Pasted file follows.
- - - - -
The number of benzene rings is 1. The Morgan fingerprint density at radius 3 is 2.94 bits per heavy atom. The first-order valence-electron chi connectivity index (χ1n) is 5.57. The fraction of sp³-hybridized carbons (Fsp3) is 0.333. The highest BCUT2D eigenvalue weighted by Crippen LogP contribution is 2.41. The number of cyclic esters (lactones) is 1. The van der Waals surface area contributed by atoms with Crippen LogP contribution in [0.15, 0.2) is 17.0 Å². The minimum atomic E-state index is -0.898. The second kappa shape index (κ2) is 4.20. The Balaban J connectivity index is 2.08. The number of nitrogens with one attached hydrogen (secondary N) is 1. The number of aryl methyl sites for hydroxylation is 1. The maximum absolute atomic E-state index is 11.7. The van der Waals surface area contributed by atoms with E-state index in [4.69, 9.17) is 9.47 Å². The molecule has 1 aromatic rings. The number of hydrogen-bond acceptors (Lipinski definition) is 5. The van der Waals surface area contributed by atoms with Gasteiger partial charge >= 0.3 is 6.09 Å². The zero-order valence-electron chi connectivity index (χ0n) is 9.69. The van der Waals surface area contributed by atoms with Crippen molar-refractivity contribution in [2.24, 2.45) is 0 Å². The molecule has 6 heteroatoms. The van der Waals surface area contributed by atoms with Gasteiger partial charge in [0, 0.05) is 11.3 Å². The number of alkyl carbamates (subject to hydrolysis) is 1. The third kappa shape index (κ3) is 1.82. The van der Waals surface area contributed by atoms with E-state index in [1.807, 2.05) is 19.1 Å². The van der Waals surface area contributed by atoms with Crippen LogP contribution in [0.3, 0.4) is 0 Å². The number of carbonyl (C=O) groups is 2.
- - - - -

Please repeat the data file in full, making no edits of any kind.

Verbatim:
The number of benzene rings is 1. The Morgan fingerprint density at radius 3 is 2.94 bits per heavy atom. The first-order valence-electron chi connectivity index (χ1n) is 5.57. The fraction of sp³-hybridized carbons (Fsp3) is 0.333. The highest BCUT2D eigenvalue weighted by Crippen LogP contribution is 2.41. The number of cyclic esters (lactones) is 1. The van der Waals surface area contributed by atoms with Crippen LogP contribution in [0.15, 0.2) is 17.0 Å². The minimum atomic E-state index is -0.898. The second kappa shape index (κ2) is 4.20. The Balaban J connectivity index is 2.08. The number of nitrogens with one attached hydrogen (secondary N) is 1. The number of aryl methyl sites for hydroxylation is 1. The maximum absolute atomic E-state index is 11.7. The van der Waals surface area contributed by atoms with E-state index in [4.69, 9.17) is 9.47 Å². The molecule has 1 aromatic rings. The number of hydrogen-bond acceptors (Lipinski definition) is 5. The van der Waals surface area contributed by atoms with Gasteiger partial charge >= 0.3 is 6.09 Å². The zero-order valence-electron chi connectivity index (χ0n) is 9.69. The van der Waals surface area contributed by atoms with Crippen molar-refractivity contribution in [2.24, 2.45) is 0 Å². The molecule has 6 heteroatoms. The van der Waals surface area contributed by atoms with Gasteiger partial charge in [0, 0.05) is 11.3 Å². The number of alkyl carbamates (subject to hydrolysis) is 1. The third kappa shape index (κ3) is 1.82. The van der Waals surface area contributed by atoms with E-state index in [1.807, 2.05) is 19.1 Å². The van der Waals surface area contributed by atoms with Crippen LogP contribution in [0.3, 0.4) is 0 Å². The number of carbonyl (C=O) groups is 2.